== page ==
THE Law Council of Australia is calling on the federal government to further amend the Telecommunications (Interception and Access) Act 1979 to require law enforcement and intelligence agencies to obtain a warrant to access client-lawyer communications.
This follows the Government's intention to amend the act around journalist's telecommunications data.
"The Law Council's position is simple - lawyer communications deserve the same level of protection to that afforded to journalists," says Law Council of Australia President, Duncan McConnel.
He adds that people who engage a lawyer need to know their communications are confidential and that legal professional privilege is not lost under the proposed data retention bill.
"The confidentiality of client-lawyer communication is a long-held common law right and we need to be vigilant to protect it," he says.
Currently, the bill does not provide any assurance that the confidential relationship between a client and a lawyer will not be compromised.
"It is not difficult to envisage situations where client-lawyer telecommunications data would reveal a range of information that could compromise confidentiality and even legal professional privilege," says McConnel.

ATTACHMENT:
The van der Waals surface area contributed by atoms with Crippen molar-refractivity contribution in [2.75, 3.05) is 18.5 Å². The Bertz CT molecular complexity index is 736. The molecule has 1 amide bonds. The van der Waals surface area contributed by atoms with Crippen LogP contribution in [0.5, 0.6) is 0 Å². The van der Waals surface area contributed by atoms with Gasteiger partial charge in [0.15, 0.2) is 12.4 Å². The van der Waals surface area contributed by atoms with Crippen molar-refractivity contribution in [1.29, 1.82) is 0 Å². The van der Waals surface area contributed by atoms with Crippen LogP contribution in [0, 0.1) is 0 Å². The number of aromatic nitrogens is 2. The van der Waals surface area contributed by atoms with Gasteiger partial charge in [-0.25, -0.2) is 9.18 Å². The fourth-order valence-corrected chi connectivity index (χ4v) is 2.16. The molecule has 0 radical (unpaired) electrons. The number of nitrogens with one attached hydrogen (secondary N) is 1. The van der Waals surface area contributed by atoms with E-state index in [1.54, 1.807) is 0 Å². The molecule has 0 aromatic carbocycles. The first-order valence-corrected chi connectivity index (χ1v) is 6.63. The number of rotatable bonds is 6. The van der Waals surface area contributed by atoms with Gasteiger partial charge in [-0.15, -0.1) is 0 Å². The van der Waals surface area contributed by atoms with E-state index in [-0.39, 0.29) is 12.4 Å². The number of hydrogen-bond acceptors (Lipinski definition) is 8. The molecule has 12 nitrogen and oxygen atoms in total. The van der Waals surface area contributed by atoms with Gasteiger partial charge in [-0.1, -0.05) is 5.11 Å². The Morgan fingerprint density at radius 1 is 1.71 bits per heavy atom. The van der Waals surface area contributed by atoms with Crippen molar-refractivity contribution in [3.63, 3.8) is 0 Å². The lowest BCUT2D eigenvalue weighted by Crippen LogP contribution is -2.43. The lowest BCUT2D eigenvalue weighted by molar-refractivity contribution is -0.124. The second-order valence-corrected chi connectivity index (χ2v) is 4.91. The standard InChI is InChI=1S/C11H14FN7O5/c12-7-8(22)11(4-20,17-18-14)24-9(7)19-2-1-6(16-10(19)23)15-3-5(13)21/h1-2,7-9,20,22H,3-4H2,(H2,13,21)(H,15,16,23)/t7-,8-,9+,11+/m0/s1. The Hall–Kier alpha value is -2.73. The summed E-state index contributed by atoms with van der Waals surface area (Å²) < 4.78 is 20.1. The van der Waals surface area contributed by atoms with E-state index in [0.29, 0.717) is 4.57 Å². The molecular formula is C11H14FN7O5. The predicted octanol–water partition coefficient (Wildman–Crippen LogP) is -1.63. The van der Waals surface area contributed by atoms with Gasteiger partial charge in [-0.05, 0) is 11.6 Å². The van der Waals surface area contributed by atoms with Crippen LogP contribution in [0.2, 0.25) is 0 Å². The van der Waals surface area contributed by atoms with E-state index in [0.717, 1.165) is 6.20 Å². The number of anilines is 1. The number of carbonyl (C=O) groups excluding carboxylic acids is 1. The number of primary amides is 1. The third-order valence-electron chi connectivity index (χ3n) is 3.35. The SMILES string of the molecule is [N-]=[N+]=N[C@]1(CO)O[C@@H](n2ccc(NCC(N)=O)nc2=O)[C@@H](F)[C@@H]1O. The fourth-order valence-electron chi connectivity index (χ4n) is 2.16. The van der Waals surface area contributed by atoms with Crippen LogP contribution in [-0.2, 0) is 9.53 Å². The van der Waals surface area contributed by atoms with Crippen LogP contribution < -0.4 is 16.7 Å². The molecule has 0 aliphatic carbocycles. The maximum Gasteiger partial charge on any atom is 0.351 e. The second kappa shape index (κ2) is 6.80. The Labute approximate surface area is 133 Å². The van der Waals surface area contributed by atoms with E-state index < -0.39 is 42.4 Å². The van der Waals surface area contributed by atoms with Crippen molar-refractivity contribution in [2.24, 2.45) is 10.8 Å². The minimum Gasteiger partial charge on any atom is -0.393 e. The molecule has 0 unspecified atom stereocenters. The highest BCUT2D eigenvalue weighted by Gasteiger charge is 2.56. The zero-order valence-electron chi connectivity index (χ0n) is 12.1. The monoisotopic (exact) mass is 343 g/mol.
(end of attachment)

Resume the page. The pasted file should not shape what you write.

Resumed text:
"For example, what would happen if a whistle-blower seeks legal advice prior to, or during communication with a journalist? Under the proposed amendments, the journalist's communication may be confidential, but what of the communications between a journalist or the journalist's source and the lawyer?
"Data could allow inferences to be drawn from whether a lawyer has been contacted; the identity and location of the client, lawyer and witnesses; the number of communications and type of communications between a lawyer and a client, witnesses and the duration of these communications."
The Law Council of Australia says the potential for client legal privilege to attach to the disclosure of a client's identity and contact details means that heightened protections for client-lawyer telecommunications data should be built into the legislation.
"The introduction of a warrant process to access client-lawyer telecommunications data is a simple but effective safeguard," says McConnel.
"As a minimum, a parliamentary inquiry should be conducted into access to telecommunications data of lawyers to ensure there are sufficient safeguards to protect privileged and confidential information."
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